British Navy Pussers Rum Admiral Lord Nelson Porcelain Ships Decanter (1000ml)

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British Navy Pussers Rum Admiral Lord Nelson Porcelain Ships Decanter (1000ml)

Guyana & Trinidad, VIRGIN ISLANDS (BRITISH)
$195.00 Bottle
  • ABV 42%

One bottle only to sell.

Rum and the sea are inseparable, and no rum is more akin to the sea and the sailor than Pusser's Rum–the Original Navy Rum. For more than 300 years, from the earliest days of wooden ships and iron men, sailors of Great Britain's Royal Navy were issued a daily ration–or "tot"–of rum by the ship's "Purser" (corrupted by the sailors to Pusser's). Prior to 1740, the men's daily tot of Pusser's Rum was a pint a day, which they drank neat, that is without water! Before battle, they were issued a double 'tot', and always after victory for a job well done! From 1655 to the 19th century, Pusser's Rum was one of the few daily comforts afforded those early seamen of Britain's Navy as they fought around the globe to keep the Empire intact and its sea lanes open. It was not until July 31st, 1970 that the Admiralty Board abolished the daily issue of Pusser's Rum. "Times had changed", they said as they concluded that "in a highly sophisticated navy no risk for margin or error which might be attributable to rum could be allowed". And so it was that the daily issue of Pusser's Rum, which had stood the test of time as the Navy's longest serving tradition for over 300 years, was cast aside like a piece of flotsam and jetsam where it lay quietly until 1979. In 1979, Charles Tobias–entrepreneur, global sailor, raconteur–sought to resurrect the Pusser's Rum tradition. He obtained the rights and all the blending information from the Admiralty, and formed Pusser's Ltd. on Tortola in the British Virgin Islands and began bottling and selling this storied spirit in 1980 to the public for the first time. (Prior to then, it was restricted to the Royal Navy). British Navy Pusser's Rum is the same Admiralty blend of five West Indian rums as issued on board British warships, and it is with the Admiralty's blessing and approval that Pusser's is now available to the consumer.

Today's Pusser's Rum, known as "the single malt of rum" is still produced in exact accordance with the Admiralty's specifications for rum. Unlike most rums, Pusser's uses no flavoring agents. It is 100% natural. In 2001, Pusser's was awarded the "Gold Medal - World's Premier Dark Rum" at the International Wine & Spirits Festival. In 2003, Pusser's Rum won a "Double Gold Medal" at the San Francisco World Spirits Competition and a Gold Medal at the same festival in 2005.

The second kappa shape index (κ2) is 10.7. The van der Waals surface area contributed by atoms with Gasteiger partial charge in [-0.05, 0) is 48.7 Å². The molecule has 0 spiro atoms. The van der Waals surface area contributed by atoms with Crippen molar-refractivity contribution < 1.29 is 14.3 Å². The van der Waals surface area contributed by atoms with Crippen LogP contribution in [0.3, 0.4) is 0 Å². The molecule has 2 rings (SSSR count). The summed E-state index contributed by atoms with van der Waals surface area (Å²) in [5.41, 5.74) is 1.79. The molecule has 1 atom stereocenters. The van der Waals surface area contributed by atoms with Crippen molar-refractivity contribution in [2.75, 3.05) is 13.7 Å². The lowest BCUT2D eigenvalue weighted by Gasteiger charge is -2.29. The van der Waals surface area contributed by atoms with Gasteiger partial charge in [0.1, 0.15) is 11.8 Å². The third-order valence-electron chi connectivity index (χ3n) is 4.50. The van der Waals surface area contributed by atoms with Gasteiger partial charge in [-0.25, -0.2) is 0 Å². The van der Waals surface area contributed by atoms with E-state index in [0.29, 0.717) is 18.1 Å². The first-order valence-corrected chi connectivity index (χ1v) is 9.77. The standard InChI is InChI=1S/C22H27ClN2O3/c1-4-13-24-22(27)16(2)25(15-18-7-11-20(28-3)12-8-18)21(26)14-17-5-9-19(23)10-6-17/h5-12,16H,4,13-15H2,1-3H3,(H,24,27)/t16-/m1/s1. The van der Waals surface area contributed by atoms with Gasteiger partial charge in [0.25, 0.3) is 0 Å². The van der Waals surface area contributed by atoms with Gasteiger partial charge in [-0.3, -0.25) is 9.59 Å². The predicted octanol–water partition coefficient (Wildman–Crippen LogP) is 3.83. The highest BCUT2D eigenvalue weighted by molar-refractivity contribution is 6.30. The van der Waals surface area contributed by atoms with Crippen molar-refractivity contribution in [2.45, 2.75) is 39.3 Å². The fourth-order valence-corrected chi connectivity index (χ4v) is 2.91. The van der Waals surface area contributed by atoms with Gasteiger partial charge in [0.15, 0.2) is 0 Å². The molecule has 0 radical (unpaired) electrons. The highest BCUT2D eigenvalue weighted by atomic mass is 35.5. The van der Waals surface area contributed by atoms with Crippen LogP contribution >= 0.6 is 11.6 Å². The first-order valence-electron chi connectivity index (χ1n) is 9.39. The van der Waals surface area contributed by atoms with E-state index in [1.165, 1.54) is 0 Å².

This special hand cast porcelain ships decanter is laden with the imagery and symbolism of the Royal Navy. Reproduced in detail, the decanters decorative feautures include: The Admiral Lord Nelson Cameo, The Royal Navy Traditional Toasts Cameo, The Rule Britannia Cameo, the Seven Seas Cameo around the base – even the stopper bears designs and insignas which will be familiar to any navy enthusiast. The Traditional Royal Navy Toasts Cameo can be found on the back of the decanter – (In the early days, up until about 1900, the officers also received rum. In the Ward Room of the Officers Quarters, the daily dinner ritual (at noon) was to toast the reigning monarch, which was then followed by the toast of the day. This ritual is still in effect.) The toasts are:

 

Monday: Our ships at sea.
Tuesday: Our men.
Wednesday: Ourselves.
Thursday: A bloody war and quick promotion.
Friday: A willing soul and sea room.
Saturday: Sweethearts and wives, may they never meet.
Sunday: Absent friends and those at sea.

A note on Ships Decanters…Ships decanters had their beginnings in the early naval sailing ships of the Royal Navy, and it would have been an exception to have found a captain's cabin without one- from the smallest to the largest vessel. The general shape began to develop sometime in the second half of the 18th century, and nothing much is heard of them until a well known British Admiral by the name of Rodney introduced one at a victory celebration on board his flagship following the famous Moonlight Battle and the Battle of the Saints in 1780 and 1782. His decanters had an especially broad base, some of them up to 12-inches in diameter, to ensure stability when used at sea in wardrooms or officers' cabins. It's said that the true test of a ship's decanter is when the shortest distance from the outer edge of the pouring lip to the edge of the base be equal to or greater than the outer circumference of the pouring lip. This was the "Rodney" test.

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